Cornering The Field

One of West Virginia's priorities during spring football practice has been to identify players at the cornerback position to replace departed seniors Anthony Mims and Dee McCann. Veteran returnees Larry Williams and Antonio Lewis have been the frontrunners at those vital spots so far, but an interesting and spirited battle has developed for the backup positions.

One of the youngsters in the fight for playing time is redshirt freshman Kent Richardson. A confident player who isn't as vocal as some of WVU's brash corners in the Rich Rodriguez era (he certainly doesn't approach the on-field volume of Lewis or an Adam Jones), Richardson nonetheless is pleased by his progress to date, which has seen him taking snaps with the second unit for much of the spring.

"I think I'm progressing well," Richardson said recently. "I am learning the plays and the defense better as a whole. I'm understanding what everyone else is doing a little better now, and that's important."

Seamless play in the secondary, with good communication among the corners, free safety, spur and bandit, is obviously vital in constructing good pass defense, and the pressure to execute every call correctly is greater there than any other spot on that side of the ball. While a blown assignment on the defensive line might result in a ten-yard run for the offense, one in the secondary could easily yield six points.

Because of that, West Virginia often puts its defensive backs at free safety for a while early in their careers, because it puts them in a better spot to learn the entire pass coverage scheme. However, for Richardson, the reverse was true.

"It's easier at corner for me, because the safeties have to make calls. You have to let everyone know what they are supposed to be doing," he explained. "But at corner, you just have to know your assignment, and your alignment, and after that you just have to do what you are taught."

Richardson has been doing enough of that to hold down a second-team spot opposite Vaughn Rivers for most of the spring, but he understands that he can't have tunnel vision at his position. He can't ignore what his backfield teammates are doing. He knows the importance of teamwork on the back end, and it appears that he is growing more comfortable with that aspect of the game with every spring practice. And as the spring winds down, he is looking to solidify that spot on the second team heading into the fall.

Another area in which the Tallahassee, Fla. native hopes to make his mark is on WVU's long yardage defensive sets.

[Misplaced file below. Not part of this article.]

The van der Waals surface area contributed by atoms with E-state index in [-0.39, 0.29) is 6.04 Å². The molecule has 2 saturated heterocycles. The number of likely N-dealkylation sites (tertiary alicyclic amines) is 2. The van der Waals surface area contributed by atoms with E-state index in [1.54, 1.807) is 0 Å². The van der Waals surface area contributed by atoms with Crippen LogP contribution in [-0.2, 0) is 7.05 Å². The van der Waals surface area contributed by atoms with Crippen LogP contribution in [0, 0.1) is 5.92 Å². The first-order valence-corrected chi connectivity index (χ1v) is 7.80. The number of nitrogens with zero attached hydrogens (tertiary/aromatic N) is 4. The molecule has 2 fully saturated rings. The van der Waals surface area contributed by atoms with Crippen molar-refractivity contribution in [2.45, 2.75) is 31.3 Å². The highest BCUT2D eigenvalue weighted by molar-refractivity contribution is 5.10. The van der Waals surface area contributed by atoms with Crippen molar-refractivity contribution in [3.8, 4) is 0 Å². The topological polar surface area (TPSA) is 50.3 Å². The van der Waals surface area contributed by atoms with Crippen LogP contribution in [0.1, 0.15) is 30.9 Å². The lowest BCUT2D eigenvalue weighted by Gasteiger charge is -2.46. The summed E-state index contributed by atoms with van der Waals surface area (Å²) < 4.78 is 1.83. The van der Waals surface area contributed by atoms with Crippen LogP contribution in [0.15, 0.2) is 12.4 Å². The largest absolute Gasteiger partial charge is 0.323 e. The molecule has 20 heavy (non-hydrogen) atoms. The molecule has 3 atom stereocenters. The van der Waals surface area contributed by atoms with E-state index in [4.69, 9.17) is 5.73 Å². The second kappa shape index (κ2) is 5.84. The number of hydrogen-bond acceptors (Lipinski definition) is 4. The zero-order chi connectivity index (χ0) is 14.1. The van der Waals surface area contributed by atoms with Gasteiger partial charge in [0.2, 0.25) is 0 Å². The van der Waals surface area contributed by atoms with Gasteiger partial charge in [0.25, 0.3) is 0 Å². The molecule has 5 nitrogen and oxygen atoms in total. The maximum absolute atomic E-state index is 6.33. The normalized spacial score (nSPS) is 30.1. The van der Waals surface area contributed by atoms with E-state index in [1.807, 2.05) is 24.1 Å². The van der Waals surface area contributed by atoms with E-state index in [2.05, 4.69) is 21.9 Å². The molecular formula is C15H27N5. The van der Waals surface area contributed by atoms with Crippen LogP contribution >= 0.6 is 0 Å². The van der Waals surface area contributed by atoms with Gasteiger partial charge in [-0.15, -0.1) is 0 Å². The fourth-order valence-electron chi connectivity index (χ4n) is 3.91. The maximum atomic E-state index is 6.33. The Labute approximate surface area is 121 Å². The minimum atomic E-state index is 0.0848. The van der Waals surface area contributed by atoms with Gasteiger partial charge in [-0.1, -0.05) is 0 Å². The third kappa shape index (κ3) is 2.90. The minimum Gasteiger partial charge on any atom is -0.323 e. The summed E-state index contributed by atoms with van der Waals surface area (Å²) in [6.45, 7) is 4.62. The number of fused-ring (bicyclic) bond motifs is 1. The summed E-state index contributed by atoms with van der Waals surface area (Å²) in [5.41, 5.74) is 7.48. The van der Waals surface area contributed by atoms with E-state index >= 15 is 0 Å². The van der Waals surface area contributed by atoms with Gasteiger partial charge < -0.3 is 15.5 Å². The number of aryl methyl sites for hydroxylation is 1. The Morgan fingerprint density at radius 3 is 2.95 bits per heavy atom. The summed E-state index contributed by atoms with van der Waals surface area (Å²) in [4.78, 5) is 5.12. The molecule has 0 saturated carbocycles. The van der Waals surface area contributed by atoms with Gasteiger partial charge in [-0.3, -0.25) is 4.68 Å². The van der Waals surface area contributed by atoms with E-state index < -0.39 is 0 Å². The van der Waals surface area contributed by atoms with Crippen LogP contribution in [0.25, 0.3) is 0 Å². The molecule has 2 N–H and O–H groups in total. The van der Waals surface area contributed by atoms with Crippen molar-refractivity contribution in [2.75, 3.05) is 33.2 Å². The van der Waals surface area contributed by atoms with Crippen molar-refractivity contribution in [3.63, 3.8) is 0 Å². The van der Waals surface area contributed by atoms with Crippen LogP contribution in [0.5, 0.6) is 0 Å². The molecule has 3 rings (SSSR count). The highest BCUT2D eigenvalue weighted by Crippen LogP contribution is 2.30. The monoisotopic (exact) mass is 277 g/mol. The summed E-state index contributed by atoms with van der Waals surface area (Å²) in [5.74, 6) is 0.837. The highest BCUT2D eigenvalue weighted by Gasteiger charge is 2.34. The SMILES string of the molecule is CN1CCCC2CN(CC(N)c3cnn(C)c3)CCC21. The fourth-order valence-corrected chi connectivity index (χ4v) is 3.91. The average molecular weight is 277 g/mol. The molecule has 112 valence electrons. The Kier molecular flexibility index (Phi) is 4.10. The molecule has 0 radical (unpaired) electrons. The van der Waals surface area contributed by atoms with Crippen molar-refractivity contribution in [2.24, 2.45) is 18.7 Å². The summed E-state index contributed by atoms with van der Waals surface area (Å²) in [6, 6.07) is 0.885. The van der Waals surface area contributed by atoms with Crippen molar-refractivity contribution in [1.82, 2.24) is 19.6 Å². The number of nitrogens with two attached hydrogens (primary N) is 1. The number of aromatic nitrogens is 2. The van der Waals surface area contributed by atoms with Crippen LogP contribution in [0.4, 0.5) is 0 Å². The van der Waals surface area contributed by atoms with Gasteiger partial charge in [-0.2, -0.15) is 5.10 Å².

"We haven't put any third down packages in yet, but I'm pretty confident I will be involved there as well," said the graduate of Rickards High School. "I like the five or six defensive back packages better. You get more chances to show what you have and what you are capable of doing. You need different things from each position back there, and when you have more defensive backs there are more chances to play and more jobs to do."

To play in those sets, defensive backs need to have a combination of good open field coverage skills and good tackling ability, as the offense might choose to throw the ball downfield (thus the need for good cover skills), or dump it off short (necessitating good tackling). At six feet and 195 pounds, the solidly-build Richardson appears to have the tools to meet both requirements. He has already demonstrated the toughness necessary, having played much of the spring with a broken hand. The injury, requiring a big wrap to protect the broken bone, has not kept him out of any practices.

"I really can't feel it when it's wrapped up. I do have some problems catching the ball, but it doesn't bother me wrapping up and tackling or anything like that," Richardson said dismissively.

"Kent is playing with a broken hand but has been out there every day and hasn't missed a practice," Mountaineer defensive coordinator Jeff Casteel said with obvious admiration.

While such an injury sounds like a small matter, it's really anything but. A defensive back also uses his hands at the line to knock receivers off their routes, and playing without the full use of both hands is a handicap. However, Richardson doesn't use that as an excuse, and has battled hard to make his presence known. After redshirting last season, he doesn't want to miss any opportunity to make his mark early, and thus hasn't let the distraction of the injury affect his performance, let alone keep him off the field.

So far, Richardson believes that he and his secondary mates have done a good job in their mission to replace the departed seniors from last year's 11-1 Sugar Bowl championship squad.

"I think we've stepped up as a group, and I don't think we'll have a lot of problems on defense," he analyzed. "The linebackers, the d-line, everyone is playing well."

Casteel, although being more cautious in his assessment, agrees that Richardson has a bright future in front of him.

"He's just a young guy that is learning how to play," Casteel reminded. "He's strong and he has good fundamentals. He has a lot of ability. He just has to catch up with the speed of the game."

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